5 Unique Event Marketing Ideas

Budweiser's Sensory Factory Tour

Budweiser used a very popular music festival to market its beers. To do so, the company tapped into the senses focusing on smell, touch, taste, sound, and sight.

To tour a Budweiser factory, people often have to travel to Colorado, Missouri, or New Hampshire. For those in the south, those locations aren't always convenient. At the SXSW festival in 2016, Budweiser brought the factory to them.

The beer company set up a garage complete with taps, beers, snacks, and a virtual reality tour of their breweries. Interested guests donned virtual reality headsets and walked around the brewery receiving a virtual tour. To heighten the experience, the guests were blasted with cold air in the refrigeration areas, heat in the boiling rooms. To further make the experience unforgettable, the guests also smelled hops as they reached the hops room part of the virtual tour. At the end of the virtual tour, they were handed a cup of beer to sample.

HBO's Escape Rooms

Escape rooms have become the rage in most states. They're so popular the TV show Bob's Burger did an episode about one, and there have been books and movies focusing on them. HBO used that to its advantage during its 2017 event marketing campaign at SXSW. Not only did HBO use the music festival to its benefit, but it also drew interested participants into carefully designed sets they wouldn't forget.

To really create an unforgettable experience, HBO set up three escape rooms. Each one was designed after one of the company's popular TV series: Game of Thrones, Silicon Valley, and Veep. Attendees had the chance to experience each show on a personal level by deducing clues and figuring out how to escape each room.

Old Navy's Tweet the Feet

To market the yearly $1 flip-flop sale in 2014, Old Navy set up pop-up vending machines filled with the popular summer shoes. These pop-ups were paired with a social media campaign designed to share news of the upcoming sale.

Instead of having to buy the shoes from the machine, people could use the machine's display to share their favorite summer vacation spot. They highlighted areas where the flip-flops were the perfect choice of footwear. In return, participants got a pair of shoes for free.

By the end of the Tweet the Feet campaign, Old Navy had thousands of tweets and 12 million social media impressions. Major magazines like Forbes also featured the campaign in articles.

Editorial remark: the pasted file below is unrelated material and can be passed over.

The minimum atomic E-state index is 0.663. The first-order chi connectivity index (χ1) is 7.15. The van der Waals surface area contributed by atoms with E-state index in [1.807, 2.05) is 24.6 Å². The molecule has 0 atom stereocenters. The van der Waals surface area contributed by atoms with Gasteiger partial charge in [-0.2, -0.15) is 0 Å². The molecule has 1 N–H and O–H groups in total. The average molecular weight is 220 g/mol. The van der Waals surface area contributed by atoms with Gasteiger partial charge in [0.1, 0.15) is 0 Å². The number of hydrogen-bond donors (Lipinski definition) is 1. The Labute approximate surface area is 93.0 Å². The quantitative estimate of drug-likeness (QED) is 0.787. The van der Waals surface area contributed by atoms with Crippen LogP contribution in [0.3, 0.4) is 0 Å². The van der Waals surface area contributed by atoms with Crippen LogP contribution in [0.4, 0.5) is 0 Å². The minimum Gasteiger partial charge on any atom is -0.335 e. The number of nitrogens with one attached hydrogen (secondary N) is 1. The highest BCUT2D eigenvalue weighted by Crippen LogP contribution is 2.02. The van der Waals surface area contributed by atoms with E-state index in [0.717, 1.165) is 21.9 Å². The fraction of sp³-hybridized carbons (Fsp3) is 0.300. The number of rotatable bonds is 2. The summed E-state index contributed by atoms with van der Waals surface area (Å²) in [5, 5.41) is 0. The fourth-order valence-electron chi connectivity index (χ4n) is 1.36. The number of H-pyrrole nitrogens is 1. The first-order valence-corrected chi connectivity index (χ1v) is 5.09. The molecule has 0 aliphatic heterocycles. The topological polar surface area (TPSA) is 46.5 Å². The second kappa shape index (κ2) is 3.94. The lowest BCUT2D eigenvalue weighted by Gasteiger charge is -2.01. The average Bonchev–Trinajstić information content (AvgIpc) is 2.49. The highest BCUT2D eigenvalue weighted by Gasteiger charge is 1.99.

The Piano Stairs

Sometimes, your marketing campaign can capture an emotion rather than what your product or service is for. Volkswagen proved this with an event marketing campaign. Because the car company wants people to associate Volkswagen cars with “fun,” the team turned a regular subway staircase into an interactive piano.

This piano played music as people went up and down the steps. While there was an escalator adjacent to the staircase, almost 7 out of 10 people in the subway used the stairs just to have fun. Volkswagen tied this experience into a contest where consumers could share videos of other ways to have fun.

The Pub Ownership Experience

St. Patrick's Day is associated with socialization and drinking with friends followed by a meal of corned beef and cabbage. In celebration, Guinness and Tourism Ireland came up with an interesting twist on a St. Patrick's Day event.

Beer drinkers were encouraged to snap photos of themselves enjoying a pint and share it with the tags “GuinnessGetTogether and #Contest. That boosted social media exposure. In return, those who did were entered into a contest. What was the prize? A trip to Ireland where the winner got to run a pub for a week with the help of a Guinness expert, DJ, and chef.

What Message Do You Want to Share?

Factory 360 specializes in creating experiences that draw consumers to your brand. Whether you love the idea of an event or feel a different technique might be ideal, we're ready to help. In addition to helping with events or pop-ups, we can help you with your social media marketing and your brand's overall design. Let us know how we can help. Reach our offices in New York or San Francisco by calling 212-242-2417.